A friend and mentor began a recent meeting by noting that we are experiencing “a letting go that sometimes feels excruciating.” It is a teaching time, but also a time of division and tumult. How we continue to respond to the challenges in our world will be the mark of us. Are we the America who went without rubber, without shoes and chocolate and nylon, so as to stamp out fascism in World War II? Or are we an America who equates freedom with the basest selfishness, a tyrannical toddler who refuses inconvenience even as the body count rises?

Who we are at heart will out itself
in small graces, in occasions not taken,
in the less and more of
what we will not do for ourselves,
but what we will do for others.
Change is demanded: for our earth,
for her creatures. Will we rise,
shine silver, mean what we said
when we said who we were?
The promise of America
lies within grasp: It will
bloody our fingers to grab it,
but it will also save our soul.

I seem to be writing about the senses a lot lately, especially sight. Maybe that’s because I’m trying to see things clearly. Or maybe it’s because so much of what I see is hurtful and in need of change. What about you? What are you seeing? Does your seeing bring you optimism? I hope so.

“Pluck it out.”
You make it sound so easy.
Yet it isn’t my eye that offends,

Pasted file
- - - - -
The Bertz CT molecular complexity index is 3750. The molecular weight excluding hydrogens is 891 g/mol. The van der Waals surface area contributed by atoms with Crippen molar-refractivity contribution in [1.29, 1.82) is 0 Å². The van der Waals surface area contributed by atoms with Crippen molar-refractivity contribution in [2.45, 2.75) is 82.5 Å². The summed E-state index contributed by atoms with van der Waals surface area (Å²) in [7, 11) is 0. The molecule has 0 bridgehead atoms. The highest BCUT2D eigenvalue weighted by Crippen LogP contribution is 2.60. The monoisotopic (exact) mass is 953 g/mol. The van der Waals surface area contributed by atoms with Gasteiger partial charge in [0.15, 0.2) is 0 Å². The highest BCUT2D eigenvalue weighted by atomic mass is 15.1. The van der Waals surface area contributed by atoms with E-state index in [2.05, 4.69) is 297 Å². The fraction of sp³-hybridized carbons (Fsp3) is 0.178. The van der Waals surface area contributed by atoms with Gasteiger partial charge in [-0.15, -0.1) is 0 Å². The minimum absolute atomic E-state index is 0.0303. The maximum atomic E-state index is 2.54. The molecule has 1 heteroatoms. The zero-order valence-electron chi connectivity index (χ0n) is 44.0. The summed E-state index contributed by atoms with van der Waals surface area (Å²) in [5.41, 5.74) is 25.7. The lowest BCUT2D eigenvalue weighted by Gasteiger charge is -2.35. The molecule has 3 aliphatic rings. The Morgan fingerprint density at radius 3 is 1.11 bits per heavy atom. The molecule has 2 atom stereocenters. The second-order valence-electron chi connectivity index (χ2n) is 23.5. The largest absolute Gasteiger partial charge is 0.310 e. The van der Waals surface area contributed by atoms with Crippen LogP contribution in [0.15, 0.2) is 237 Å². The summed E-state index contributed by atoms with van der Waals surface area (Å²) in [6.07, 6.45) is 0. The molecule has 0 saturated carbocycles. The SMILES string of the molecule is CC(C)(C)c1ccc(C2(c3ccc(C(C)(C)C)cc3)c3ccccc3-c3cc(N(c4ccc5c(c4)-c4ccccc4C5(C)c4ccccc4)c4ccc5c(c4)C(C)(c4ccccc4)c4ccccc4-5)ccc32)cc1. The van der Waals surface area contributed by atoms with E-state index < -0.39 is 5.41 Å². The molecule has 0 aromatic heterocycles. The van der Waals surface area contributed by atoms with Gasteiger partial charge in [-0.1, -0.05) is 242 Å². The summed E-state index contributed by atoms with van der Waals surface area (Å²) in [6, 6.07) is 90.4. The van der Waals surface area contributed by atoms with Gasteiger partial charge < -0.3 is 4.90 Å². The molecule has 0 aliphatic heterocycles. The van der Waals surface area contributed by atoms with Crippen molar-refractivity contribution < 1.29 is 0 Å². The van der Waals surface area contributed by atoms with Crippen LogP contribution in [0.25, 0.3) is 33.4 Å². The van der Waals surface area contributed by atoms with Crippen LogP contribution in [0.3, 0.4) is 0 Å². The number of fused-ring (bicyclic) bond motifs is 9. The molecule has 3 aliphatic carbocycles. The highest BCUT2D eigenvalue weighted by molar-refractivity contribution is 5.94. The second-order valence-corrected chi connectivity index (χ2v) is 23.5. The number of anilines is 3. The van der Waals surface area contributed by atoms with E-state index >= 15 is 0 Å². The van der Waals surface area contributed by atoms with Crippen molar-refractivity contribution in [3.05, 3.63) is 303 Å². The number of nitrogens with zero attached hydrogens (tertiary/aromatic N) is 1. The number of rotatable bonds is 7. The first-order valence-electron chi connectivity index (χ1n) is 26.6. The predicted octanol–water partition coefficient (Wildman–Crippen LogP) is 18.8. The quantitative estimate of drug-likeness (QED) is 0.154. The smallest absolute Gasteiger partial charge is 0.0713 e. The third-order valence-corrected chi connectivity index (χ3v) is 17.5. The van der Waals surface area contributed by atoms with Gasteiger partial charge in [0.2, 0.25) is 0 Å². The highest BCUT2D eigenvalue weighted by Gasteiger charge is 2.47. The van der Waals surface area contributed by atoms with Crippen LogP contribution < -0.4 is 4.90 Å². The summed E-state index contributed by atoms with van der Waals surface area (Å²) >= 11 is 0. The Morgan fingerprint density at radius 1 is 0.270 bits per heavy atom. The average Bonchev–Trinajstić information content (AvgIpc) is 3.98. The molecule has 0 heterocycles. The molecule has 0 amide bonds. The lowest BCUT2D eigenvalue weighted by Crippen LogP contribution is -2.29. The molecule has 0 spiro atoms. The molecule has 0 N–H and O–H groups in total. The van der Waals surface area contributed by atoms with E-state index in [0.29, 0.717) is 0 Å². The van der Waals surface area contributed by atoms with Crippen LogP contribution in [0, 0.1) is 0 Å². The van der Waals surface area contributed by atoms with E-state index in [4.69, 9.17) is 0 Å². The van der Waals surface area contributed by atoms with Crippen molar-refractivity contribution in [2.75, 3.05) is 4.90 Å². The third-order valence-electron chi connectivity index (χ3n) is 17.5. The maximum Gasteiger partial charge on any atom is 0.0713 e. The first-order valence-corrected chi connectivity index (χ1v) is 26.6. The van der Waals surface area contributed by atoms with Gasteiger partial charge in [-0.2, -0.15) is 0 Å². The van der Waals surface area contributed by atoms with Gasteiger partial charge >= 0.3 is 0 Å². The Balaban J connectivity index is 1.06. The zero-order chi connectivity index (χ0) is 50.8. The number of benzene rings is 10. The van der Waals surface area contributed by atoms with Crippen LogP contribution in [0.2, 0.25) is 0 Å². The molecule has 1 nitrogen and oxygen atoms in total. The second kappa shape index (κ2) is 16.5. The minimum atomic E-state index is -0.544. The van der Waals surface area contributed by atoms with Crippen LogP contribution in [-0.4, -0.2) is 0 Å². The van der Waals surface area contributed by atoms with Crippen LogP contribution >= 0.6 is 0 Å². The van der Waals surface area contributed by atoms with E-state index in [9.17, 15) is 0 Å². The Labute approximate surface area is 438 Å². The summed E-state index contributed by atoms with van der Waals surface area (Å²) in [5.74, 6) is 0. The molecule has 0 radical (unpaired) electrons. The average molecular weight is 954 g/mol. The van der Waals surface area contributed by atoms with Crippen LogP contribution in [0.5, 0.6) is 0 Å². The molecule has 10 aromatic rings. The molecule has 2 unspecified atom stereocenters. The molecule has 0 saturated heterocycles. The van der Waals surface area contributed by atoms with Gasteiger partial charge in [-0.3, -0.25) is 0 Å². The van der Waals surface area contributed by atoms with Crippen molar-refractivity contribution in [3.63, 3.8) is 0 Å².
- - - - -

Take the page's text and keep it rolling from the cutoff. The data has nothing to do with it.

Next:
but what it sees:
a nonstop parade of casual cruelty,
even as the eyes of the world
look on, aghast.
We have a moment now.
The plates are shifting.
We can move mountains.
Or we can ignore the rumbling
beneath our feet and set our faces
like flint, even as we slide into the sea.
Look. See. Find the focus and fight, push.
We cannot slow down now, lest we lose
what we love, the shape of the land,
the idea of us, of all that we could be —
but only if none of us is left behind.

Anyone who says that they love change, in my not-so-humble opinion, is speaking from a position of power.  This is someone who is generally the engine of change. This is not the person who suddenly finds themselves looking for a new doctor since their old one is no longer or their insurance plan.  This is not the woman who learns that she is no longer on Medicaid.

Even positive change is hard if for no other reason than the fact that we need to learn change is needed.

This morning I listened to episode three of “Uncomforable Conversations with a Black Man,” a Youtube show with retired NFL player Emmanuel Acho.  Chip and Joanna Gaines of Fixer Upper talked about discussing race with their kids.  “We want them to be color blind.”

This is something that you hear white people say.  But Acho explained why that is not what black people want.  It is not what they need.  Instead we need to see people and their cultures and respect them.

I don’t know if Acho and his guests “pre-discuss” the various topics they plan to cover or if it is truly candid, but neither Chip or Joanna batted an eye.  They listened, they heard, and they put in the effort to understand.